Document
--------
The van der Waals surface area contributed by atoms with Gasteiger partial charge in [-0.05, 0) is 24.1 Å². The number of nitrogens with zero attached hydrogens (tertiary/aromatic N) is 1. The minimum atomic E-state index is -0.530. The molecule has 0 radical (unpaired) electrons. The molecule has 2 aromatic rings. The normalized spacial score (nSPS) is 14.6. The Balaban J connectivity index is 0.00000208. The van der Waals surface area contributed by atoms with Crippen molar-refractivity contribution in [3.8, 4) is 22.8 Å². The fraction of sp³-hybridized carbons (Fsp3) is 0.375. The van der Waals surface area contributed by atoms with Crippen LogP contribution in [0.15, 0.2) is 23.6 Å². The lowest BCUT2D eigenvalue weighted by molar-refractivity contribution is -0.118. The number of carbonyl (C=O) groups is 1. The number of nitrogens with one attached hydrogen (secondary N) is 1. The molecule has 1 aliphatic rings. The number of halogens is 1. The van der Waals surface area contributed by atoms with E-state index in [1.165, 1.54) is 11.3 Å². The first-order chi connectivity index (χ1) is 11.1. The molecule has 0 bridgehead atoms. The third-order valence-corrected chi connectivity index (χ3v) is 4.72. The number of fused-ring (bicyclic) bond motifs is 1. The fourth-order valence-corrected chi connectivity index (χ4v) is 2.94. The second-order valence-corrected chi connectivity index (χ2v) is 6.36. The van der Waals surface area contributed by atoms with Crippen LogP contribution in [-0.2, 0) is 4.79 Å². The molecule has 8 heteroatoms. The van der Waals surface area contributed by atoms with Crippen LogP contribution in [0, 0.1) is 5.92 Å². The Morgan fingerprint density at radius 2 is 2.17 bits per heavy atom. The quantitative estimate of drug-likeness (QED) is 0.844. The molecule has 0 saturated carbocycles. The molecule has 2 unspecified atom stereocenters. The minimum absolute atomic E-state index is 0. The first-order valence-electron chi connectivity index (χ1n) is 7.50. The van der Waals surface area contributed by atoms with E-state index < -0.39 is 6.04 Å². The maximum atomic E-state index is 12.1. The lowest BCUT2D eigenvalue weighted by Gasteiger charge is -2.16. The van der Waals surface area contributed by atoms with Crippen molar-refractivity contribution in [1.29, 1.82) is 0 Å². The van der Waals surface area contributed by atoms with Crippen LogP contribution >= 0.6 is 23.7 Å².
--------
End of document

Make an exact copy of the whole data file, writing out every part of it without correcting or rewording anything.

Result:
The van der Waals surface area contributed by atoms with Gasteiger partial charge in [-0.05, 0) is 24.1 Å². The number of nitrogens with zero attached hydrogens (tertiary/aromatic N) is 1. The minimum atomic E-state index is -0.530. The molecule has 0 radical (unpaired) electrons. The molecule has 2 aromatic rings. The normalized spacial score (nSPS) is 14.6. The Balaban J connectivity index is 0.00000208. The van der Waals surface area contributed by atoms with Crippen molar-refractivity contribution in [3.8, 4) is 22.8 Å². The fraction of sp³-hybridized carbons (Fsp3) is 0.375. The van der Waals surface area contributed by atoms with Crippen LogP contribution in [0.15, 0.2) is 23.6 Å². The lowest BCUT2D eigenvalue weighted by molar-refractivity contribution is -0.118. The number of carbonyl (C=O) groups is 1. The number of nitrogens with one attached hydrogen (secondary N) is 1. The molecule has 1 aliphatic rings. The number of halogens is 1. The van der Waals surface area contributed by atoms with E-state index in [1.165, 1.54) is 11.3 Å². The first-order chi connectivity index (χ1) is 11.1. The molecule has 0 bridgehead atoms. The third-order valence-corrected chi connectivity index (χ3v) is 4.72. The number of fused-ring (bicyclic) bond motifs is 1. The fourth-order valence-corrected chi connectivity index (χ4v) is 2.94. The second-order valence-corrected chi connectivity index (χ2v) is 6.36. The van der Waals surface area contributed by atoms with Crippen LogP contribution in [-0.2, 0) is 4.79 Å². The molecule has 8 heteroatoms. The van der Waals surface area contributed by atoms with Crippen LogP contribution in [0, 0.1) is 5.92 Å². The Morgan fingerprint density at radius 2 is 2.17 bits per heavy atom. The quantitative estimate of drug-likeness (QED) is 0.844. The molecule has 0 saturated carbocycles. The molecule has 2 unspecified atom stereocenters. The minimum absolute atomic E-state index is 0. The first-order valence-electron chi connectivity index (χ1n) is 7.50. The van der Waals surface area contributed by atoms with E-state index < -0.39 is 6.04 Å². The maximum atomic E-state index is 12.1. The lowest BCUT2D eigenvalue weighted by Gasteiger charge is -2.16. The van der Waals surface area contributed by atoms with Crippen molar-refractivity contribution in [1.29, 1.82) is 0 Å². The van der Waals surface area contributed by atoms with Crippen LogP contribution >= 0.6 is 23.7 Å².